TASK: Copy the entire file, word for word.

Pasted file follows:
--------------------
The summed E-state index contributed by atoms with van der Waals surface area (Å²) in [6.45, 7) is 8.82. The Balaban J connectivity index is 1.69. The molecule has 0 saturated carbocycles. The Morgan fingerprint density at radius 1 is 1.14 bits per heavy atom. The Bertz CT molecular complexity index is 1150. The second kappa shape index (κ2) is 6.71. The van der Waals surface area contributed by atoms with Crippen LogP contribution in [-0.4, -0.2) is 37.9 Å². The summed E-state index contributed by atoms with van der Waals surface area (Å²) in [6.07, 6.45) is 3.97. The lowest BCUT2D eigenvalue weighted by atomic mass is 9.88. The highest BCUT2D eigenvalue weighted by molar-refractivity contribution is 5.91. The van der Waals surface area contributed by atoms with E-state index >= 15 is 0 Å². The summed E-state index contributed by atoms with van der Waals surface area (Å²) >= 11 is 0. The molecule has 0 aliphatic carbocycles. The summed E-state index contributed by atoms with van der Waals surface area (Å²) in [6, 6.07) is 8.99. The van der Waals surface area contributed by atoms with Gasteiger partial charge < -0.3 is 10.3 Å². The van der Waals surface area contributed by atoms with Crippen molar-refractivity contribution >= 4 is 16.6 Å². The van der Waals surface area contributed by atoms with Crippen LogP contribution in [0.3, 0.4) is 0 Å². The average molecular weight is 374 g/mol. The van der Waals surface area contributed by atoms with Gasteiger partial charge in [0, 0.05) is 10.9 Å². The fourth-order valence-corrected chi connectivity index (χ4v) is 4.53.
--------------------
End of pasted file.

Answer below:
The summed E-state index contributed by atoms with van der Waals surface area (Å²) in [6.45, 7) is 8.82. The Balaban J connectivity index is 1.69. The molecule has 0 saturated carbocycles. The Morgan fingerprint density at radius 1 is 1.14 bits per heavy atom. The Bertz CT molecular complexity index is 1150. The second kappa shape index (κ2) is 6.71. The van der Waals surface area contributed by atoms with Crippen LogP contribution in [-0.4, -0.2) is 37.9 Å². The summed E-state index contributed by atoms with van der Waals surface area (Å²) in [6.07, 6.45) is 3.97. The lowest BCUT2D eigenvalue weighted by atomic mass is 9.88. The highest BCUT2D eigenvalue weighted by molar-refractivity contribution is 5.91. The van der Waals surface area contributed by atoms with E-state index >= 15 is 0 Å². The summed E-state index contributed by atoms with van der Waals surface area (Å²) >= 11 is 0. The molecule has 0 aliphatic carbocycles. The summed E-state index contributed by atoms with van der Waals surface area (Å²) in [6, 6.07) is 8.99. The van der Waals surface area contributed by atoms with Gasteiger partial charge < -0.3 is 10.3 Å². The van der Waals surface area contributed by atoms with Crippen molar-refractivity contribution >= 4 is 16.6 Å². The van der Waals surface area contributed by atoms with Crippen LogP contribution in [0.3, 0.4) is 0 Å². The average molecular weight is 374 g/mol. The van der Waals surface area contributed by atoms with Gasteiger partial charge in [0, 0.05) is 10.9 Å². The fourth-order valence-corrected chi connectivity index (χ4v) is 4.53.